Centre County dairy farmers could get some relief if a cheese factory comes to the area.
In response to Pennsylvania’s dairy “crisis,” Gov. Tom Wolf’s administration and the Center for Dairy Excellence commissioned a study to look into what parts of the state would provide the greatest potential benefits from a dairy processing plant. And the State College area, along with Reading, proved to have the “strongest incentives.”
“Two new plants in Pennsylvania for processing “other” cheeses — or non-American types, including Italian and specialty cheeses — could significantly reduce overall supply chain costs, enhance the marginal value of milk for producers, and create more than 1,000 jobs, while also adding $1.5 billion in economic activity to the state,” according to the study.
Pennsylvania ranks sixth nationally in milk production, and the state’s 525,000 cows produce more than 10.8 billion pounds of milk annually, according to the Center for Dairy Excellence. But in 2016, the commonwealth lost 120 dairy farms.
Dairy farmers, locally and across the state, have struggled to stay afloat due to low milk prices and there being a surplus of milk but not enough demand. But bringing new dairy processing facilities to the state could “boost demand” and keep more than 20 percent of Pennsylvania’s milk in the state, instead of being shipped elsewhere for processing, the study found.
Many Pennsylvania dairy farmers ship their products out of state to be processed, which is very costly. The “overwhelming majority” of those products come back to the mid-Atlantic region, Centre County Commissioner Mark Higgins said, so having more in-state processors would cut out the middleman.
“Because we have simply not made ag processing a priority in Pennsylvania for the last couple of decades, whereas Wisconsin has, that’s where the cheese factories are,” Higgins said.
Centre County has many amenities — more than 1,000 farms, University Park Airport, two busy interstates, a highly skilled workforce and the capability to process large amounts of sewage — that are attractive to dairy processors, Higgins said.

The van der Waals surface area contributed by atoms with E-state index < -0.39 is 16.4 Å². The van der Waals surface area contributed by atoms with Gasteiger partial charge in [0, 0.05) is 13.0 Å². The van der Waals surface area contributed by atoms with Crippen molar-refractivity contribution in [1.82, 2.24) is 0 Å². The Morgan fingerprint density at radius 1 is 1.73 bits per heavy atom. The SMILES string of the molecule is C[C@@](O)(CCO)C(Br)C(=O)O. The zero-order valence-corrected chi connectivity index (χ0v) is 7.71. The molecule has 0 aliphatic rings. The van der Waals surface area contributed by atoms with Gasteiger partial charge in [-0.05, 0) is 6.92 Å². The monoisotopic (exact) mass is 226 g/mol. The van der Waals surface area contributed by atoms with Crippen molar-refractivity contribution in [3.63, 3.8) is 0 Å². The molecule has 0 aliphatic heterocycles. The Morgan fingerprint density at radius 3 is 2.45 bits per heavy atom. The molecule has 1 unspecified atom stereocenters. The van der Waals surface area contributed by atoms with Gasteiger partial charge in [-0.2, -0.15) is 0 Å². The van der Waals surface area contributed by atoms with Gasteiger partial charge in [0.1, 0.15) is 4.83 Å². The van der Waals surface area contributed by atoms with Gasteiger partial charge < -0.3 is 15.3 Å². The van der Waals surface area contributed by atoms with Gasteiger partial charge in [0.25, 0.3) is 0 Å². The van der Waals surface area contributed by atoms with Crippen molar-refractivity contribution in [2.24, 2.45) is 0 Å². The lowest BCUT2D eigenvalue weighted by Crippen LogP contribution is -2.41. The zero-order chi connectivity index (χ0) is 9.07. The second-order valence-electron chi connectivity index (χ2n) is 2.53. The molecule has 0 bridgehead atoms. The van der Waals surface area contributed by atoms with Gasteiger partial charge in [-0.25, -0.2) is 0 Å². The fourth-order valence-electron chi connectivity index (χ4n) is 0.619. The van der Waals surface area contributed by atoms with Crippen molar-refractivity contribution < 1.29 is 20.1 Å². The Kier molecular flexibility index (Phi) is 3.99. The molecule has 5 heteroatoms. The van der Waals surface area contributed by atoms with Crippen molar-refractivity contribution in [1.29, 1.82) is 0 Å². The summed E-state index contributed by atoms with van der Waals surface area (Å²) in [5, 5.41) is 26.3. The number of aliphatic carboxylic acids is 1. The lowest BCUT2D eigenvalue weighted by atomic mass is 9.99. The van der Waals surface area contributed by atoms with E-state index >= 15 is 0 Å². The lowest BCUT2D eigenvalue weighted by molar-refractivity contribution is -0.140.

However, those companies aren’t currently jumping at the opportunity to expand. Higgins said state and county officials are in the process of courting potential processors, but that could take a year or two and then another year and a half to have a factory up and running.
“This is a priority and we need to keep pushing on it because we have dairy farmers going bankrupt, like next month. And we need to give them hope and we need to be proactive in assisting them,” Higgins said.
While Higgins said he would love a cheese factory or other type of dairy processing plant to come to the area, he said Centre County dairy farmers would still benefit if one were built up to 60 miles away, such as in Mifflin, Perry or Juniata counties.
Centre County government is working with SEDA-Council of Governments, which is the regional economic development group for 11 counties in the state, to encourage dairy processors to expand to the region.
“We’re saying, “Hey, if you need a little bit of local match money to help you, we’ll scrape it together, we’ll find it, we’ll assist you because we want to help our local dairy farms,’ ” he said.
Higgins has another idea to aide the county’s agricultural industry: a business incubator that specializes in ag processing.
It would utilize the local entrepreneurial community to create more jobs and new businesses of varying sizes that will process the agricultural products in the county.
There’s only one ag processing plant in Centre County, the Hanover Foods facility in Centre Hall that primarily processes vegetables.
“We’re growing the stuff here, we’re eating it here, we just don’t process it — the whole middle part is missing,” Higgins said.